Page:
“The key one right now is the Val-Jual property in the White Gold district of the Yukon.”
This project sits in tandem with Kestrel’s Ten Mile property on the other side of the Ten Mile Creek, plumb in the middle of some of the most prospective gold country in the world. The Tintina gold belt hosted some of the most famous gold rushes of the nineteenth century, and it’s still giving up metal today.
“Val-Jual was originally staked by Jean Pautler, who’s considered to be one of the best geologists in Canada.”
She was honoured in 2010 by the Yukon Prospectors Association for her work in opening up the White Gold District. She played a key part in the discovery of Golden Saddle, which put multiple zeroes on the end of Underworld Resources’ valuation when it was eventually sold to Kinross. And she was central to the discovery of the Coffee deposit too.
So with that sort of geological pedigree behind him, it’s hardly surprising that Nephin speaks with confidence about the prospects of success at Val-Jual.
“We’re currently drilling Val-Jual,” he says.
“We’re on our third hole, drilling an area that hasn’t been drilled before. I believe we’ll hit some pretty good numbers there which will drastically change the outlook for Kestrel Gold. Jean Pautler thinks we should hit good in there, and so do I. And we should know in a month or a month and a half what the numbers are.”
So, an intriguing moment in the history of Kestrel Gold.
Some knowledge of Val-Jaul already exists. For a while it sat inside Teck (NYSE:TECK), but it was hardly the company’s primary focus. But because Val-Jual looked so attractive Teck was loath to let go as it pulled out of all its other Yukon properties.
It had around US$3mln spent on it, was eventually let go to another junior that was cash starved and focussed instead on Ten Mile, before it eventually found its way into Kestrel’s hands.
Now, with money in the bank and a team that’s willing to commit time and energy to it, Val-Jual looks set to emerge as a significant asset.
“We plan on building a substantial resource there,” says Nephin.
“This is the first round. It’s reverse circulation there. But with positive results we’ll do a fairly big diamond drill program.”
Although there’s only a fairly small float, the shares do trade in reasonable volumes, and are likely to be sensitive to newsflow about the ongoing work at Val-Jual.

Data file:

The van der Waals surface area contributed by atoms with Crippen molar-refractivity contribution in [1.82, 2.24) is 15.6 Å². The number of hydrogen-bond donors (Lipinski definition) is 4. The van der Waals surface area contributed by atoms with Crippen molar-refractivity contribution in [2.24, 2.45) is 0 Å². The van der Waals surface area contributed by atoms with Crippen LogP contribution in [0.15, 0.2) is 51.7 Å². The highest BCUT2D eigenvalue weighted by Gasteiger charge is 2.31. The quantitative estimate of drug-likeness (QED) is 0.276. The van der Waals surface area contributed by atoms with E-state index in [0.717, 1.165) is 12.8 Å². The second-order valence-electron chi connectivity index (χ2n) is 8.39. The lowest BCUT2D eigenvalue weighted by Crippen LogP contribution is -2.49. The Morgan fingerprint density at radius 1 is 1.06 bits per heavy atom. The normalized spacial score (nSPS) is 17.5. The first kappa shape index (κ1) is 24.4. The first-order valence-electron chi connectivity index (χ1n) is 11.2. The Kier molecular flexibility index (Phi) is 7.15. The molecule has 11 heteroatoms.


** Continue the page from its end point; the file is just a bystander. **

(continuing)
Longer-term, though buyers may also come in for the company’s other properties, many of which should be teed up for drilling by next season.
“King Solomon’s Dome is one of the most solid properties in the Yukon,” says Nephin. “The area has produced 20 mln ounces since the Klondike rush. We have drill targets in eight different zones, the best of which would be the Mitchel Zone.”
Here’s there’s an old shaft down to around 80 or 90 feet, with a 40 foot drift off the bottom.
“For them to go down that far in 1914, they must have been getting some pretty high grade,” says Nephin.
“There’s a fair bit of interest in King Solomon’s Dome.”
A fair bit of interest in Clear Creek too, which already boasts economic drill holes from surface on down. On current gold pricing scenarios that already looks like an open-pit heap-leaching type operation.
All of which goes a long way to explaining why Kestrel’s shares have increased by more than five times in value since March, and why they’ve resumed their upward trend again after a short lull in the summer.
“There’s definitely an appetite out there for exploration companies,” says Nephin. “In particular there’s an appetite for companies that have had a fair bit of work done on them and that are basically drill-ready.”
Kestrel fits the bill on all counts, and momentum looks set to build nicely in the weeks and months ahead.